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Nneka Ogwumike: Sparks seem like ‘professional organization’ for first time

Nneka Ogwumike is excited by the Los Angeles Sparks' transformation. (Evan Yu/NBAE via Getty Images)

The Los Angeles Sparks enter the 2023 season as a transformed team, with a new coach, a new general manager and a new philosophy.

Nneka Ogwumike has noticed the difference.

The 32-year-old forward has spent her entire career with the Sparks, from her 2012 Rookie of the Year campaign to the 2016 WNBA championship season. While she has seen ups and downs in her tenure, she has never seen the organization at this level, she said at the start of training camp.

“This is the first time I’ve really experienced what I believe to be a professional organization,” Ogwumike said.

Head coach Curt Miller and general manager Karen Bryant, who both came to Los Angeles in the offseason, immediately put their stamp on the team.

“That leaves space for me to not have to step into a manager role, which doesn’t leave me a lot of time to do the things that I really want to do, which is play basketball and hang out with my teammates,” Ogwumike said. “I really feel like I’ve relinquished a lot of that because we have some truly phenomenal people that have turned this organization into what it deserves to be.”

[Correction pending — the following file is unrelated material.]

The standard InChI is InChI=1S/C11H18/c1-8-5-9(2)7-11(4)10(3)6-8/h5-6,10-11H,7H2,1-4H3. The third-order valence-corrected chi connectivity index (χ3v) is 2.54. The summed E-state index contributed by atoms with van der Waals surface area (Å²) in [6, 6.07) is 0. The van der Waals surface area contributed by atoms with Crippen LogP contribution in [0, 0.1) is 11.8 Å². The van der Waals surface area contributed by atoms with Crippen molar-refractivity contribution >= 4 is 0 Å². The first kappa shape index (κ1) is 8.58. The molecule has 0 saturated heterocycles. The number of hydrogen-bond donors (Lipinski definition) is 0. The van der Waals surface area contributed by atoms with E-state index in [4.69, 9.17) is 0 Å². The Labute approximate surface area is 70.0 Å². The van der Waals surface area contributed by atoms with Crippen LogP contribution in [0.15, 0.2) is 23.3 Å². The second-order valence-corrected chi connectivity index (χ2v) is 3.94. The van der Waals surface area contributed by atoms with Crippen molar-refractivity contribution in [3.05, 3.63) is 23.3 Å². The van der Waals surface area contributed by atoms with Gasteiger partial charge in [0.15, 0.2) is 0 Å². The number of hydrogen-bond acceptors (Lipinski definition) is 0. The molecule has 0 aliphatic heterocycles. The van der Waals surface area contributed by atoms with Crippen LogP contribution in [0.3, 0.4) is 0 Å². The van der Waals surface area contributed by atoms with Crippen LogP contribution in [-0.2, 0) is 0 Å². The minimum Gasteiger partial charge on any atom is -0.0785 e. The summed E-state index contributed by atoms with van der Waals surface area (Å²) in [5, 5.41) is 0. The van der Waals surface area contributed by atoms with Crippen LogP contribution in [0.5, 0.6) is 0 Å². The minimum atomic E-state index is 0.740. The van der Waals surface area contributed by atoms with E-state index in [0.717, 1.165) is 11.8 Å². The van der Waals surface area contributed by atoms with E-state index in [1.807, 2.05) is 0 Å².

In another change, the Sparks parted ways with team president Vanessa Shay earlier this week. She had joined the team last May from the NWSL’s San Diego Wave. Sparks managing partner Eric Holman thanked Shay for guiding the team “through an important transition.”

With the reins now in the hands of Bryant and Miller, the team is prepared to start fresh. And while Ogwumike rejoined the Sparks on a one-year deal, Miller does not feel any pressure for the upcoming season, which tips off on May 19.

Miller cautioned against looking too far into the future. Instead, he wants to work day by day to build toward success, a journey “we think could be very special — and more importantly, sustainable,” he said.

“There’s going to be no more pressure than what we believe in our own locker room,” Miller said.